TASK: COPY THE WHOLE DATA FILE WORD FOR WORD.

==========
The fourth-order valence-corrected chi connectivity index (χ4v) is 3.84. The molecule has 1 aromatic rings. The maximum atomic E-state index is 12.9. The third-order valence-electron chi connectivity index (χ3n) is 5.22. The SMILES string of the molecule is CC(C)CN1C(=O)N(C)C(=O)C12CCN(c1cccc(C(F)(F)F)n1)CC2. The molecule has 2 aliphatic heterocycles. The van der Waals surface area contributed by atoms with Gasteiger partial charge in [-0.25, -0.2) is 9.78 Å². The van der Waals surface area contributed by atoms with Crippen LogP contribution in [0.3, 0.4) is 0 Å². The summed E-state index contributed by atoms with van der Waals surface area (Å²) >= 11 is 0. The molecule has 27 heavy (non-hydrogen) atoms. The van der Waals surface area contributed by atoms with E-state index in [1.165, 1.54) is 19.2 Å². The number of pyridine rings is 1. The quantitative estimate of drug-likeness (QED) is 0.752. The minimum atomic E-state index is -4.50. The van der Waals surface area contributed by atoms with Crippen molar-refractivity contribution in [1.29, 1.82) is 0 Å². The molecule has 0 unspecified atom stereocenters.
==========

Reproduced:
The fourth-order valence-corrected chi connectivity index (χ4v) is 3.84. The molecule has 1 aromatic rings. The maximum atomic E-state index is 12.9. The third-order valence-electron chi connectivity index (χ3n) is 5.22. The SMILES string of the molecule is CC(C)CN1C(=O)N(C)C(=O)C12CCN(c1cccc(C(F)(F)F)n1)CC2. The molecule has 2 aliphatic heterocycles. The van der Waals surface area contributed by atoms with Gasteiger partial charge in [-0.25, -0.2) is 9.78 Å². The van der Waals surface area contributed by atoms with Crippen LogP contribution in [0.3, 0.4) is 0 Å². The summed E-state index contributed by atoms with van der Waals surface area (Å²) >= 11 is 0. The molecule has 27 heavy (non-hydrogen) atoms. The van der Waals surface area contributed by atoms with E-state index in [1.165, 1.54) is 19.2 Å². The number of pyridine rings is 1. The quantitative estimate of drug-likeness (QED) is 0.752. The minimum atomic E-state index is -4.50. The van der Waals surface area contributed by atoms with Crippen molar-refractivity contribution in [1.29, 1.82) is 0 Å². The molecule has 0 unspecified atom stereocenters.